He then repaired to the beit ha-midrash [study hall] and there he overheard the scholars say, "The law is as clear to us as in the days of Honi the Circle-Drawer,”"for whenever he came to the beit ha-midrash he would settle for the scholars any difficulty that they had. Whereupon he called out, "I am he!"  But the scholars would not believe him nor did they give him the honor due to him. This hurt him greatly and he prayed for mercy, and he died. Raba said: "Hence the saying, 'Either companionship or death.'"

That's from the Babylonian Talmud, tractate Ta'anit, page 23a. It's a bit mysterious, isn't it? The story raises more questions than it answers. First there's the oddity of Honi sleeping for 70 years, a kind of Jewish Rip Van Winkle. But how does the story flow from the initial quote from Psalms, "When God brought us back to Zion we were as dreamers"? And what can we make of the way this story ends? Everyone likes the theme of planting for our children, and with good reason, but there's far more going on here than just that.

Allow me to recommend a terrific commentary on this Talmudic tale. The essay is called The Dream of Exile: A Rereading of Honi the Circle-Drawer, [pdf] and it's by Rabbi Hyim Shafner, who serves Bais Abraham congregation in St. Louis. R' Shafner explores the parallels between sleep and exile, the value one can find in journeying, the importance of having dreams for the future, what it means to be a luminary for (and within) one's own generation or moment in time, the similarities between Honi and Moses, and the power of childlike prayer. Here's a taste:

Honi discovers that even if it were possible to eliminate exile and jump to the time of redemption, the price he must pay is the sacrifice of himself, of his own lifetime. One cannot go to a different time and still be oneself. We must be who we are, suggests this story in the Talmud, we each have our role in the universe. Whether to plant or to reap, to dream or to wake, to be in exile or to be redeemed, it is of no matter; one state is not less valuable than another, and both are interdependent. Being satisfied where one is, even if that means living in a state of unredeemed expectation, is as worthwhile as being redeemed, at least according to the carob tree planter...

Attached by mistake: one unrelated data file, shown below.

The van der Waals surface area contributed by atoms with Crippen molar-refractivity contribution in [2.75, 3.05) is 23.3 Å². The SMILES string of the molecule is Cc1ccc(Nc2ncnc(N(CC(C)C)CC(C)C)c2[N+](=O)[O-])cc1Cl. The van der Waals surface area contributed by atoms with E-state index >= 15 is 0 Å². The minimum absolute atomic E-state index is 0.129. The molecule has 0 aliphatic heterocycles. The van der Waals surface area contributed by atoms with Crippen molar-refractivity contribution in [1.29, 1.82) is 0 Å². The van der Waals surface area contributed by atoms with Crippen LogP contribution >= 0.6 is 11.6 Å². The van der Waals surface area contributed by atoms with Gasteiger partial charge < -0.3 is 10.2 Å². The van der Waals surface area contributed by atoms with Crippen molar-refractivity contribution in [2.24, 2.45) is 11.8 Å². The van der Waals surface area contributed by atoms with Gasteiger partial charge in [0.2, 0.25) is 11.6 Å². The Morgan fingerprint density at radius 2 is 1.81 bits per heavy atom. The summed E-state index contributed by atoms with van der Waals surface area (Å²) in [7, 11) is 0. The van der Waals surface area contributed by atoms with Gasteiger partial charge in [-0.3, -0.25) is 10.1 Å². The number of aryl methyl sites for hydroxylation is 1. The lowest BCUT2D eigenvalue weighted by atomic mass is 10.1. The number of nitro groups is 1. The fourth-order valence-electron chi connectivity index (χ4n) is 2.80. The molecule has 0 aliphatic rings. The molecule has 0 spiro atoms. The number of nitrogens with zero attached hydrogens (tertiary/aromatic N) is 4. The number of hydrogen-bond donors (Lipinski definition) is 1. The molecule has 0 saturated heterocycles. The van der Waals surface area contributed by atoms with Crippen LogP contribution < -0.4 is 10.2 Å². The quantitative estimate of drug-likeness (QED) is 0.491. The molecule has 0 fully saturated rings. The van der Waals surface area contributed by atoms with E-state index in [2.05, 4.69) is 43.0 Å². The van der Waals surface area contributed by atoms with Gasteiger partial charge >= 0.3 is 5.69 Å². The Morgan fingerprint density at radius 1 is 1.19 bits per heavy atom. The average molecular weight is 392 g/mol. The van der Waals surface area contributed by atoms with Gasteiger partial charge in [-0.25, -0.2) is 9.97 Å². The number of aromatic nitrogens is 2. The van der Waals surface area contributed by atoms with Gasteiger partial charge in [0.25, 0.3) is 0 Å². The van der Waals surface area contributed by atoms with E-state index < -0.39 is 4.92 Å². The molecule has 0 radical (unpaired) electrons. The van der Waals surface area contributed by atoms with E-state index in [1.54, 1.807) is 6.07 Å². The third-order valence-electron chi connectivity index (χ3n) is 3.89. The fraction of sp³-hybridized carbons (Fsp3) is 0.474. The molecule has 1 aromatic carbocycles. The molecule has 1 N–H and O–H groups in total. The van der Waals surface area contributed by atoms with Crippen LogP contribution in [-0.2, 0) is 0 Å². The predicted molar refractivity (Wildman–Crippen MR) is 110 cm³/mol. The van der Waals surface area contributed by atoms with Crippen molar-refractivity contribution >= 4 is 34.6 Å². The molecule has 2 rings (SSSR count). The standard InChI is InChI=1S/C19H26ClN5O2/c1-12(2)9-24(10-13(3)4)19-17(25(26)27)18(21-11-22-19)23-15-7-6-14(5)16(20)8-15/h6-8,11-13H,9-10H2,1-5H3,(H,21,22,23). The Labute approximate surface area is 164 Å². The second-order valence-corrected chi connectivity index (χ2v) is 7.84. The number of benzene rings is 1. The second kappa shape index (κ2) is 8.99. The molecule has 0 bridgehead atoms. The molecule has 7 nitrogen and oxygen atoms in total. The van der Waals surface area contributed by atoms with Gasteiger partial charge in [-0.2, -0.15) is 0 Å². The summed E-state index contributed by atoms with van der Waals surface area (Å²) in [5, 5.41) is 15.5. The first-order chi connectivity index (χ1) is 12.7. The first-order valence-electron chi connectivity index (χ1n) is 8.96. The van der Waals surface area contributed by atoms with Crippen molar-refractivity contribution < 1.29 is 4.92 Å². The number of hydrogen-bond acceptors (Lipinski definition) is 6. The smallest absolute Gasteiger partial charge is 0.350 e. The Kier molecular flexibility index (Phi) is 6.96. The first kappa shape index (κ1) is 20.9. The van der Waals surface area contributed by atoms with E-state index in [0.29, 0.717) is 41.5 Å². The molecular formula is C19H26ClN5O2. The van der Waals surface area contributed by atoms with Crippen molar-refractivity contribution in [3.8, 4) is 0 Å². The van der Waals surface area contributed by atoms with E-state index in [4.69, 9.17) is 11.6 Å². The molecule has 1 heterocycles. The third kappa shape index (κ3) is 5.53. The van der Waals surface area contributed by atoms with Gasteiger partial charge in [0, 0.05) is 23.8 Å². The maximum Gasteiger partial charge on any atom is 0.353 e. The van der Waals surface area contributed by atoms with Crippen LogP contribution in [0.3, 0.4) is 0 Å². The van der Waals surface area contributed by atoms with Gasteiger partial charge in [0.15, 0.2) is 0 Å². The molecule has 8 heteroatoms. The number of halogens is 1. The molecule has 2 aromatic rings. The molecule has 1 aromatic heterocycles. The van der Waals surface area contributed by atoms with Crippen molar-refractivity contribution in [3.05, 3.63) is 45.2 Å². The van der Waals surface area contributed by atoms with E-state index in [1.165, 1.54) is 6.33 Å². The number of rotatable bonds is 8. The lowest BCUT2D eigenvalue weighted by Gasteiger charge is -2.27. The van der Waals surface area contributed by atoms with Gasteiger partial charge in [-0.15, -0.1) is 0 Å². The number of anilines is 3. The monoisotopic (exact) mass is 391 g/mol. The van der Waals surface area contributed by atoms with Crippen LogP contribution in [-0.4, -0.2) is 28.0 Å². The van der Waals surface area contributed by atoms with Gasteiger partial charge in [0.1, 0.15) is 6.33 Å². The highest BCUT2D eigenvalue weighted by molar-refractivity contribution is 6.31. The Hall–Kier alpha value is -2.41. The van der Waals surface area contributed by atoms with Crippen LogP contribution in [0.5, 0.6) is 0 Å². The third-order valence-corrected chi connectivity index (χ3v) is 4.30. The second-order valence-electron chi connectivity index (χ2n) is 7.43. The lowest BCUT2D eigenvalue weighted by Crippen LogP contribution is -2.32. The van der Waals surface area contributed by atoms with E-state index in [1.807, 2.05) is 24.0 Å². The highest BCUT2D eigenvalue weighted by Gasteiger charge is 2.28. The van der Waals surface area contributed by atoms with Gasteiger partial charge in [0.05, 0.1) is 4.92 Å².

This is beautiful stuff, and it illumines the story of Honi for me in new ways. I particularly love R' Shafner's assertion that Honi is a kind of mystic; he is like a child in his state of natural, unmediated closeness with God. Read on:

Part of Honi’s inability to comprehend the preparatory exilic state is that he is beyond it. In exile the Divine is mostly hidden and so we do not see our prayers immediately answered. But for Honi, there is immediate gratification. For him God is not in hiding, He is revealed to Honi and close to him like a parent. Honi is not bound by the limitations of the veiled physical universe. Though this Divine awareness is the source of his greatness, it also prevents him from relating to its opposite, exile — our people’s exile, its value and necessity. Honi’s despair in the face of exile/planting/dreaming results from his inability to fathom, and therefore experience, distance from the Divine.

The whole essay is very worth reading. Take a look.

For me, the most poignant part of the story of Honi is its ending. He is fundamentally displaced; the scholars of the future don't believe Honi's identity, and he becomes so inconsolable that he asks God for mercy -- which is to say, for death. On the basis of this, Raba teaches us that in Jewish tradition, companionship -- hevruta, friendship in which we learn with and from one another -- is so important that without it, one might die. That's a powerful teaching at any time of year.

We harvest from trees planted before we were born; we plant trees so that our children will have something to harvest after we are gone. This is both a literal and a metaphorical/spiritual truth. And this planting and harvesting connects us across the generations: as my grandparents planted seeds which bear fruit in my adult choices, I plant seeds for the grandchildren, and the students-of-my-students, who I may never know. But as important as these vertical intergenerational connections are, we also depend on horizontal connections in our own lifetimes. Our beloved friends, our study partners (both in Torah terms and in life-terms), keep us from dissociating from our lives as Honi ultimately did.